Geoge Goehl, Director

People's Action and People's Action Institute

George GoehlAt the age of 21, George Goehl walked into a soup kitchen to eat. Over time, he became an employee of the kitchen – first washing dishes and eventually helping run the place. Three years into his time there, he was struck by the fact that the people in line for food were the same people he had met when he first arrived. Recognizing that he had to shift his focus to the root causes of poverty, George began organizing.

Today, George is the Director of People’s Action. In 2016, George helped co-found People’s Action, an organization formed through the merger of five national organizations into one of the largest organizations of poor and working class people in the United States. People’s Action has operations in 30 states, including over 500 professional organizers who engage well over a million people from the smallest rural communities to the largest urban centers in America.

He has led successful campaigns on housing, banking, and immigration. Before Occupy Wall Street was launched, it was George and National People’s Action who moved thousands into the streets for financial reform and relief for everyday people bearing the brunt of the financial crisis. This work played a critical role in the passage of Dodd-Frank Financial Reform and a $26 billion mortgage relief settlement for communities and homeowners.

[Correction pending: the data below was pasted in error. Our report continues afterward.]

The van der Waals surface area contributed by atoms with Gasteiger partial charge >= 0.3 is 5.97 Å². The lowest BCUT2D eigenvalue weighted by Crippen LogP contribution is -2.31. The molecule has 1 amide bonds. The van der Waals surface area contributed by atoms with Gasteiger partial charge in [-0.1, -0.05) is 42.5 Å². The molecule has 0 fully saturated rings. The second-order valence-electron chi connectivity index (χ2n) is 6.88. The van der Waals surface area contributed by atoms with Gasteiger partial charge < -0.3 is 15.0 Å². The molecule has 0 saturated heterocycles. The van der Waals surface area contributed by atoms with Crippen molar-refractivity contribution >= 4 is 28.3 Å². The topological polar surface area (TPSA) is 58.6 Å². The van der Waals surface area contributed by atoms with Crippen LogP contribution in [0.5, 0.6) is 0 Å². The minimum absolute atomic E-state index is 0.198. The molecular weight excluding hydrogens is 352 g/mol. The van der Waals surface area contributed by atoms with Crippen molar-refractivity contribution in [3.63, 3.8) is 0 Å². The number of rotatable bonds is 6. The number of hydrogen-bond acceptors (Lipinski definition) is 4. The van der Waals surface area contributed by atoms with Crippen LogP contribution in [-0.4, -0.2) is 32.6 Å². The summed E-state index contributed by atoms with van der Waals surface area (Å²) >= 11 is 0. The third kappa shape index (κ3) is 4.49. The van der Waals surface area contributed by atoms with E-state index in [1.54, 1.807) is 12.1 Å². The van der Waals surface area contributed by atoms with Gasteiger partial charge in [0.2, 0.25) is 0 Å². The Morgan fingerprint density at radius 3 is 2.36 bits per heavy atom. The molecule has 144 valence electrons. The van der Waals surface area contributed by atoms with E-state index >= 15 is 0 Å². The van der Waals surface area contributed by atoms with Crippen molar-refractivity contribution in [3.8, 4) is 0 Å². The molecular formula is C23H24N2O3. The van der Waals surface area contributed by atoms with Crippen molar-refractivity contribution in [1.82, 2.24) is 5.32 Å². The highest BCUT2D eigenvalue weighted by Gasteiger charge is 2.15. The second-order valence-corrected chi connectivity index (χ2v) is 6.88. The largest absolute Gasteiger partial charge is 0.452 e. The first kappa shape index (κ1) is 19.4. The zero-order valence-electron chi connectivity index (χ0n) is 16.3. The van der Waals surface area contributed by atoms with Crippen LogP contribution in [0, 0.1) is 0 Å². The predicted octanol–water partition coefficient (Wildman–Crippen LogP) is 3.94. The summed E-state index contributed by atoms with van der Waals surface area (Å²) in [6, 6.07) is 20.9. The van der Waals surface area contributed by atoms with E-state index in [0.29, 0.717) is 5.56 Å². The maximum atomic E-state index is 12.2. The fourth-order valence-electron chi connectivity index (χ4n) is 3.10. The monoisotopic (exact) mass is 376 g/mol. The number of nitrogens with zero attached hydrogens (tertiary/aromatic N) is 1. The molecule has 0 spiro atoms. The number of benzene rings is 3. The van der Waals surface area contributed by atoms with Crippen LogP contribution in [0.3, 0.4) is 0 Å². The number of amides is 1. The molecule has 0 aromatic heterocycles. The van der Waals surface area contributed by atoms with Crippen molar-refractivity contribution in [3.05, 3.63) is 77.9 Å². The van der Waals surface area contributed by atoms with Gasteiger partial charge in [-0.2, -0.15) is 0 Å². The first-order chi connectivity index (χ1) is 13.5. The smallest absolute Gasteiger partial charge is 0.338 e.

George and People’s Action are building a working people’s candidate pipeline, recruiting, developing, and supporting hundreds of everyday people to run for political office. Originally from Southern Indiana, George is also one of few leaders nationally building a rural and small-town organizing strategy, launching new organizing in struggling areas of the country often overlooked by the progressive community.

George is often cited as one of the leaders to update and transform the field of community organizing, to increase relevance to emerging social movements, focus on shaping narrative and worldview, building electoral power in states, and win structural change that shifts the balance of power to working class families.

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